When Pulitzer invaded New York in 1883 he was virtually presented with the city by his most formidable competitors. Charles A. Dana rejected Grover Cleveland and supported General Benjamin Butler in the presidential campaign. This decision allowed Pulitzer to attract Democrats to the World. James Gordon Bennett's two-year war with news dealers over the wholesale price of the Herald left many readers without the most comprehensive newspaper in the city. His decision to raise advertising rates at the same time was inexplicable. The World filled the reading void, at two cents a copy, and enticed advertisers by keeping its rates below those of the Herald.
Pulitzer, with these examples deeply embedded in his consciousness, ignored them upon Hearst's arrival, and he repeated the errors of both the Herald and the Sun as 1896 unfolded. He later confessed to having made the errors and reflected, “I wonder why, in view of my experience?” 1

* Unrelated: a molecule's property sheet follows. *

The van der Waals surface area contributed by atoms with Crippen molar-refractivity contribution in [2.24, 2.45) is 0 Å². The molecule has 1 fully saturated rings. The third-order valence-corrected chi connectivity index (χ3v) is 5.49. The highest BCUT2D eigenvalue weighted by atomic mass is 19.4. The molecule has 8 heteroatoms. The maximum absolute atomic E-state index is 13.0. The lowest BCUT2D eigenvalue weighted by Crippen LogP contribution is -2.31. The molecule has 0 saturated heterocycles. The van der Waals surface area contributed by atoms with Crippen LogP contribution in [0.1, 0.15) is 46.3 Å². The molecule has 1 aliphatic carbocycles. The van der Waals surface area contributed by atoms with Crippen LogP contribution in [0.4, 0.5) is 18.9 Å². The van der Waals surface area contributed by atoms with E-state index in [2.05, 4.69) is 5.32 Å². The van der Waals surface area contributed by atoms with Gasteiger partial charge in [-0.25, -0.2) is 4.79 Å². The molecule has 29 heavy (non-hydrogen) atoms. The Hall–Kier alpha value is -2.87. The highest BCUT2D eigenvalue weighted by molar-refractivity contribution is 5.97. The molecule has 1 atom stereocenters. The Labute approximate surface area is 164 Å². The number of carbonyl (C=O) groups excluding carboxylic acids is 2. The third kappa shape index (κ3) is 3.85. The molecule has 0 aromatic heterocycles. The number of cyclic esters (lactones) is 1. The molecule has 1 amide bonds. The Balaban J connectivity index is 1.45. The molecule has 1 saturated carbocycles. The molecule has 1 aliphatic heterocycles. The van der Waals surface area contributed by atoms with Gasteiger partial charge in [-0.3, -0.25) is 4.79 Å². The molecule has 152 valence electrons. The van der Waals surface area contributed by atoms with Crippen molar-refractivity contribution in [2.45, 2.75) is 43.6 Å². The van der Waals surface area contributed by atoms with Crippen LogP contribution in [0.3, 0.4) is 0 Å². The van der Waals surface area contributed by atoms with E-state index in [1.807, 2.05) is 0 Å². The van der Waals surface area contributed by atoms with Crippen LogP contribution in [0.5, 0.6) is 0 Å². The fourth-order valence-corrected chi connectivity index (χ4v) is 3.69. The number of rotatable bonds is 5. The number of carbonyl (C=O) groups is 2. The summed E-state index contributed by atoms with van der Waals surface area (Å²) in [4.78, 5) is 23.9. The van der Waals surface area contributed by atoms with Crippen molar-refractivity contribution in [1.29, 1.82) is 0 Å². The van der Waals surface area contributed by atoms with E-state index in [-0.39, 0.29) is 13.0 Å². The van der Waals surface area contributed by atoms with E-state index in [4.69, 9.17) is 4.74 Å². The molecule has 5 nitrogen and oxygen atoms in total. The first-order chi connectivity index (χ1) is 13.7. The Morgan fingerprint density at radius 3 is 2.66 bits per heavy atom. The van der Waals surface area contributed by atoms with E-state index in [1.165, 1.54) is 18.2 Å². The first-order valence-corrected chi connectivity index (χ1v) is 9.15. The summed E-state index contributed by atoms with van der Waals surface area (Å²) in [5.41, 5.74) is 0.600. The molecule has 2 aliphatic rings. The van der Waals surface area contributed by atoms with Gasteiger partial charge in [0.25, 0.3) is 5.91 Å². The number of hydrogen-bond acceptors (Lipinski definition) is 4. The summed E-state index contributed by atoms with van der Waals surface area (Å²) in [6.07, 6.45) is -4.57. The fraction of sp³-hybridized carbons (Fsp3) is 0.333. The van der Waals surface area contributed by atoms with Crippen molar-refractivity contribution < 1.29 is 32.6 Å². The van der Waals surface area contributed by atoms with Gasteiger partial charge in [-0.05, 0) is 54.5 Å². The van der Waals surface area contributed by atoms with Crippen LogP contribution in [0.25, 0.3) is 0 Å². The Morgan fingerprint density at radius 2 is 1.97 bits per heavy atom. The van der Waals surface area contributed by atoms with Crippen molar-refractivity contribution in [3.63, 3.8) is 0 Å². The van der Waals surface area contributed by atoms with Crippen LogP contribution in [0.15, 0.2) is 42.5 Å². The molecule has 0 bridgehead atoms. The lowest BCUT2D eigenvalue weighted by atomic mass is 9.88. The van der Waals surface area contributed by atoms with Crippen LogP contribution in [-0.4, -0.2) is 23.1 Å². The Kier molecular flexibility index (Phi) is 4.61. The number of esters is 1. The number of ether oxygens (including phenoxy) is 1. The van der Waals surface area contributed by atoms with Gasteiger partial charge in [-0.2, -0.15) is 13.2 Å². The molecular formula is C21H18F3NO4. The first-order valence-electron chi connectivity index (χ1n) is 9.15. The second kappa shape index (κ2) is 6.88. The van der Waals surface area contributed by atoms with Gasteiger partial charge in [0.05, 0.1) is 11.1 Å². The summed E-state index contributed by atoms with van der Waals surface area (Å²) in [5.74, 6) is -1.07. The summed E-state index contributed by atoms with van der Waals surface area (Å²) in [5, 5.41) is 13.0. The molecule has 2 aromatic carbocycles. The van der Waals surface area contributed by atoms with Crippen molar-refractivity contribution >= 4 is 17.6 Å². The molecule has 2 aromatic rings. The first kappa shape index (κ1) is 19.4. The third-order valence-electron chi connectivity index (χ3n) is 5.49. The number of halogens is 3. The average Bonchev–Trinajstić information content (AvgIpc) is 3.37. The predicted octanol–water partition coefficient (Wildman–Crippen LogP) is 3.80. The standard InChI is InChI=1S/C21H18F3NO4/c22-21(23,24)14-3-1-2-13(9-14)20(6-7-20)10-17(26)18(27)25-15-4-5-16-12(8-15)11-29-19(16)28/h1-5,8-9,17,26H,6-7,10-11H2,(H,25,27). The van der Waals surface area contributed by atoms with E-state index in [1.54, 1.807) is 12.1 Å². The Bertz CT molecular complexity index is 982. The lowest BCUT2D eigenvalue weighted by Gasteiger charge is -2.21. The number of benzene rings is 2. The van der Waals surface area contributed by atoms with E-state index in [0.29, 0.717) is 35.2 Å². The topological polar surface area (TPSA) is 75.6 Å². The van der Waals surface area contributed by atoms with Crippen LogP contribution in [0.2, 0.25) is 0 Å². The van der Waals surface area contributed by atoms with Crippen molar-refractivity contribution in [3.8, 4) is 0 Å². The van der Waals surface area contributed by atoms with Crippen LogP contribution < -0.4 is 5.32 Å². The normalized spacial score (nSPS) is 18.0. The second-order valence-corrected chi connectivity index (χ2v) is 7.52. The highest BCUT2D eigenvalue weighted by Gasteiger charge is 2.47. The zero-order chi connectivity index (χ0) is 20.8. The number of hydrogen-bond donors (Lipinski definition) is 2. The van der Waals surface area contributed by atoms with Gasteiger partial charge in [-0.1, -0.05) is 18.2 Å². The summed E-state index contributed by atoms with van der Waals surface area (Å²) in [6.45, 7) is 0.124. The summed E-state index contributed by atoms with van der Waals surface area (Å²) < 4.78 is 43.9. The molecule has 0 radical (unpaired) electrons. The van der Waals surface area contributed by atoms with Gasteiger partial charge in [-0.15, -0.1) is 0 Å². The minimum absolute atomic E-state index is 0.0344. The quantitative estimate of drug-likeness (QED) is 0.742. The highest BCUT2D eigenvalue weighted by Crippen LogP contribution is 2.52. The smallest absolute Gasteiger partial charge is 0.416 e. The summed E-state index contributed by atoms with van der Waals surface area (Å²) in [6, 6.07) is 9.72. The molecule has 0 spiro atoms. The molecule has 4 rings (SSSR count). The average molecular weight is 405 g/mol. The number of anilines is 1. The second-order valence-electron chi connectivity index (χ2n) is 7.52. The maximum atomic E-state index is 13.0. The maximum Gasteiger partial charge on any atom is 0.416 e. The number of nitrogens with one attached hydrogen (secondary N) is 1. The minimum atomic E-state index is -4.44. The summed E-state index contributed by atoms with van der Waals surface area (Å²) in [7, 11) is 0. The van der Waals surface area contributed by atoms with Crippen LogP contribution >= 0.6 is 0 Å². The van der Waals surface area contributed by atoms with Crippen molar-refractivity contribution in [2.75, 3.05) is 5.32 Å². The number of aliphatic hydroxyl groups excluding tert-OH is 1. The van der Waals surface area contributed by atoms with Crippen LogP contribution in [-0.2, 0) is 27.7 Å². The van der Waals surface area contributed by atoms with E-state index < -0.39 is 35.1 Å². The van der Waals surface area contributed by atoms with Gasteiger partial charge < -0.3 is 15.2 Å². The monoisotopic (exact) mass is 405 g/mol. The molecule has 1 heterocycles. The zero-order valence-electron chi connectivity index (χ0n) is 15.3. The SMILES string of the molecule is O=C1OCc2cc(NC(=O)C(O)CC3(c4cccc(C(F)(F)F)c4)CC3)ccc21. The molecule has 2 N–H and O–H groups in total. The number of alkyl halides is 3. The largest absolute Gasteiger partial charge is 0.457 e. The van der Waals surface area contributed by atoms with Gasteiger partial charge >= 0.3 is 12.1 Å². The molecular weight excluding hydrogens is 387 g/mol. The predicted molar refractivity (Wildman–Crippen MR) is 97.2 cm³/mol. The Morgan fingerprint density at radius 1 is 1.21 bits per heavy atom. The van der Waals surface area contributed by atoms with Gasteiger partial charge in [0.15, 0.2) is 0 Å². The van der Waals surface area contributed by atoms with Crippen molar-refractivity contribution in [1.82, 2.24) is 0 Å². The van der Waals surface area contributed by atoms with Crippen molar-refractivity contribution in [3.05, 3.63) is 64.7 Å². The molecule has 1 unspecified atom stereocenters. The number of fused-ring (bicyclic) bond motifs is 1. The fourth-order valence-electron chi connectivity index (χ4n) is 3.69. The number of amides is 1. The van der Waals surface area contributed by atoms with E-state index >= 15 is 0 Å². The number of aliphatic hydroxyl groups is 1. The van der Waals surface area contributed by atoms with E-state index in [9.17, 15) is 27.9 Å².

At the time of Hearst's purchase of the Journal, the newspaper was considered inconsequential in journalistic circles. Even Hearst was largely unknown, as the Tribune proved inan editorial in which it claimed the radical Democrat from California might be Republican and therefore would change the politics of the newspaper. 2 Upon announcing his ownership, Hearst telegraphed to Sam Chamberlain to come to New York and take charge of the newspaper. Chamberlain had worked in New York before going to San Francisco. It was a homecoming for him. Others on the Examiner were invited to New York: Homer Davenport, cartoonist; Arthur McEwen, mercurial writer; Winifred Black, whose pen name was “Annie Laurie”; and F. L. H. “Cosey” Noble, who became the first city editor of the newspaper under the Hearst regime. Hearst, a hands-on executive editor when he was on the scene, immediately copied the World in style and dropped the Journal's price to one-cent, as it had been most of the time under Albert Pulitzer. Only now the newspaper would be a sixteen-page general-circulation, sensational, politically independent newspaper vigorously supporting the Democratic party, purposely designed to reach a large working class au-